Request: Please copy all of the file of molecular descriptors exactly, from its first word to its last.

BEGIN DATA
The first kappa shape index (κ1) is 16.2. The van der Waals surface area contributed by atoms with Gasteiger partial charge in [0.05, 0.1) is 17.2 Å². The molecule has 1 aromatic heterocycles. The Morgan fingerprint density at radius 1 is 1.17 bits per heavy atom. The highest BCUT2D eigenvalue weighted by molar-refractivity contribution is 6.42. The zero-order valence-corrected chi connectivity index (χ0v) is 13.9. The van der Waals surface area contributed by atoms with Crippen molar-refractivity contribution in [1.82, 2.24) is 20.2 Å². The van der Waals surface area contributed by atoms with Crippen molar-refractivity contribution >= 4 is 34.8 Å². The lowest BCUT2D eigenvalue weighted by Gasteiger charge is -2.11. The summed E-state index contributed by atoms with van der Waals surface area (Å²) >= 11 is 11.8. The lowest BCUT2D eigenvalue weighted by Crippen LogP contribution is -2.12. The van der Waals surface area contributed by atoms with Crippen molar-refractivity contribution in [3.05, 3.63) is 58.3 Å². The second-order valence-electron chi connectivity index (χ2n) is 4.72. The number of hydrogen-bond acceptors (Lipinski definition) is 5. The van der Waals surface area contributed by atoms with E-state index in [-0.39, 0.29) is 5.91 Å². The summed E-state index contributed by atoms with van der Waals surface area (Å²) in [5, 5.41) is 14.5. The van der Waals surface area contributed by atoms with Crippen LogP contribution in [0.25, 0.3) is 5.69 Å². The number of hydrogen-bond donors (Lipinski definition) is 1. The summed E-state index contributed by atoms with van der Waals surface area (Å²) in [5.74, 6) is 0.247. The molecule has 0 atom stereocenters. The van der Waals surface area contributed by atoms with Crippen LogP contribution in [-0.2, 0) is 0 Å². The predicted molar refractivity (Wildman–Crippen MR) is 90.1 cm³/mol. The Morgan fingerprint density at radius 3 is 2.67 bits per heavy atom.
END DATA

The first kappa shape index (κ1) is 16.2. The van der Waals surface area contributed by atoms with Gasteiger partial charge in [0.05, 0.1) is 17.2 Å². The molecule has 1 aromatic heterocycles. The Morgan fingerprint density at radius 1 is 1.17 bits per heavy atom. The highest BCUT2D eigenvalue weighted by molar-refractivity contribution is 6.42. The zero-order valence-corrected chi connectivity index (χ0v) is 13.9. The van der Waals surface area contributed by atoms with Crippen molar-refractivity contribution in [1.82, 2.24) is 20.2 Å². The van der Waals surface area contributed by atoms with Crippen molar-refractivity contribution >= 4 is 34.8 Å². The lowest BCUT2D eigenvalue weighted by Gasteiger charge is -2.11. The summed E-state index contributed by atoms with van der Waals surface area (Å²) >= 11 is 11.8. The lowest BCUT2D eigenvalue weighted by Crippen LogP contribution is -2.12. The van der Waals surface area contributed by atoms with Crippen molar-refractivity contribution in [3.05, 3.63) is 58.3 Å². The second-order valence-electron chi connectivity index (χ2n) is 4.72. The number of hydrogen-bond acceptors (Lipinski definition) is 5. The van der Waals surface area contributed by atoms with E-state index in [-0.39, 0.29) is 5.91 Å². The summed E-state index contributed by atoms with van der Waals surface area (Å²) in [5, 5.41) is 14.5. The van der Waals surface area contributed by atoms with Crippen LogP contribution in [0.25, 0.3) is 5.69 Å². The number of hydrogen-bond donors (Lipinski definition) is 1. The summed E-state index contributed by atoms with van der Waals surface area (Å²) in [5.74, 6) is 0.247. The molecule has 0 atom stereocenters. The van der Waals surface area contributed by atoms with Crippen LogP contribution in [-0.2, 0) is 0 Å². The predicted molar refractivity (Wildman–Crippen MR) is 90.1 cm³/mol. The Morgan fingerprint density at radius 3 is 2.67 bits per heavy atom.